Somebody would at this point be asking me “then why are you professional aviators still there and not find something else to do with your lives”. The answer is “passion.” The truth is that the mind-boggling gloom in our industry rests squarely in just one place “ticket pricing”.

To understand this, one has to critically examine the pricing of other products and services adhering strictly to international standards while at the same time doing well in Nigeria. A deep look at those products and services imported from developed countries into our society which sustains international standards, and then compare the pricing attached to them by percentage difference, in comparison to pricing attached to air ticket in Nigeria, you will then begin to appreciate the challenges and predicament of Nigeria scheduled passenger aviation.

For instance, to survive in Nigeria, international hotel brands adhering strictly to standards price between 150% to 200% costs of their home country room rate. If you ever require insurance cover in which an international insurance organization is needed to share risk of cover in Nigeria, the premium is always up above 150% of values paid in the developed countries. Again, cost of financing, when you able to find international lending interest rate as low as 3%, by the time you get through with local guaranteeing applications, goes up above 9%, just to be modest, because the interest rate could nudge up into double digits. That is above 300% increase for Nigeria application on international finance. This is just to mention but a few, I can go on and on.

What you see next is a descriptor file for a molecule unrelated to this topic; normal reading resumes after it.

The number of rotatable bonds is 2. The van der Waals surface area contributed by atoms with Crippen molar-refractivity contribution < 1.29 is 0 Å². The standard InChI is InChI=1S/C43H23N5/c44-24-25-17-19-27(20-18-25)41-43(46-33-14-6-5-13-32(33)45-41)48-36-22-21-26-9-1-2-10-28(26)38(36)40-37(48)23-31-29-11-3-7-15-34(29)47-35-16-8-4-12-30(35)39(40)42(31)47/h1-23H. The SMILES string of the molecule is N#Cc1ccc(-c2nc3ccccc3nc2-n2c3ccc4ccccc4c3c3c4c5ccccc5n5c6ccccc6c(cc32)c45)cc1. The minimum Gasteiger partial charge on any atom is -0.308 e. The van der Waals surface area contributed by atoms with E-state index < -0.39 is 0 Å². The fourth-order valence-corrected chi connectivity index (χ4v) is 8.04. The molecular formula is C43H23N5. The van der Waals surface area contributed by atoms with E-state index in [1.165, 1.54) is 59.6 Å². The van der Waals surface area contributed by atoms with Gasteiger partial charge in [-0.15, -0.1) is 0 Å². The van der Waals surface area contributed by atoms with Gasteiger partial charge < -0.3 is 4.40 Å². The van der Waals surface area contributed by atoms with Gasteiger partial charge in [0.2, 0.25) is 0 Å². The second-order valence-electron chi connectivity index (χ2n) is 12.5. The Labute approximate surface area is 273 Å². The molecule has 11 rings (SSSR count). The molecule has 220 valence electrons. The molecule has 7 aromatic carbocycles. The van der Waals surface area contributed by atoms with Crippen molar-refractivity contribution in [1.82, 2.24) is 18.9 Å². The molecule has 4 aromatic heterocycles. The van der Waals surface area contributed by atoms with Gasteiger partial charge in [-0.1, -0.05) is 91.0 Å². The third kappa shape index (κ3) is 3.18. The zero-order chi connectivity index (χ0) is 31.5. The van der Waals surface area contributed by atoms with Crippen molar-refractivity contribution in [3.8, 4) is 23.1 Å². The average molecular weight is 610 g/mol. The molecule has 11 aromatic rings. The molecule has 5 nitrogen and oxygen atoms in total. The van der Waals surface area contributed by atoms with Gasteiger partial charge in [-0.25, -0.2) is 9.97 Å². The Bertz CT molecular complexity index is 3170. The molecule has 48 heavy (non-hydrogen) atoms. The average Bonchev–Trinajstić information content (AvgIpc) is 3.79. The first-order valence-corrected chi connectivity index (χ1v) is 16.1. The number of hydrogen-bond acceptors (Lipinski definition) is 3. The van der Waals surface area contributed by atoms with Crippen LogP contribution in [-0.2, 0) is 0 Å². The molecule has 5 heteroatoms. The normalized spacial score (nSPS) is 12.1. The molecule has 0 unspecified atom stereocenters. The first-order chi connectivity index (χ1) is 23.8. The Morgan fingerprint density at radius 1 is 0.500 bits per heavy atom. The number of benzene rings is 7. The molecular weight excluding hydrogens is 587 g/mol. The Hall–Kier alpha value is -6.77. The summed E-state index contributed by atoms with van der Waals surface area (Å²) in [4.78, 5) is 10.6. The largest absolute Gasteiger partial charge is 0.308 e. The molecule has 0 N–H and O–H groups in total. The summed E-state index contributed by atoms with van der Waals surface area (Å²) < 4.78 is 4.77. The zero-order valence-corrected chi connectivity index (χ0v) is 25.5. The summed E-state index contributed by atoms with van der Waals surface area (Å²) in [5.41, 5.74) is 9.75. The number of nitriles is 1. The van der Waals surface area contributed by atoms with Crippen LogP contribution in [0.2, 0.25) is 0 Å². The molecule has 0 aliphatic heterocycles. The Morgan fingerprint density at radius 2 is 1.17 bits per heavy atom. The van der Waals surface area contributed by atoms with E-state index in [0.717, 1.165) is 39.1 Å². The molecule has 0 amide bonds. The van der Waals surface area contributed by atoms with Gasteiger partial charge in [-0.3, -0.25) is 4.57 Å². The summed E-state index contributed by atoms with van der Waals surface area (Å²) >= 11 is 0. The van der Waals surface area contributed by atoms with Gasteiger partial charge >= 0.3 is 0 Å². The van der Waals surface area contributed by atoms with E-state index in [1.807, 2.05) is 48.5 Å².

Let’s not forget that aviation is still more a challenging endeavor than those few sampled above. Aviation is one field of endeavor where you can never be able to domestic anything beyond hiring crew members that will eventually and inevitably be traveling overseas to carry out their proficiency and recurrent trainings nonetheless. Therefore, any attempt at pricing aviation services like an agricultural products will remain counterproductive.

Furthermore, when you compare ticket pricing with the rest of the world, it floods to our minds why things are gloomy in the industry here in our society. In Europe, for instance, it costs €240, on the average, to fly from Munich to Hamburg which is the equivalent flight time from Lagos to Calabar or Kaduna which costs about N28, 000, one-way economy-class ticket. In the U.S, it costs average of $300 to fly the same equivalent flight time from Houston to Oklahoma.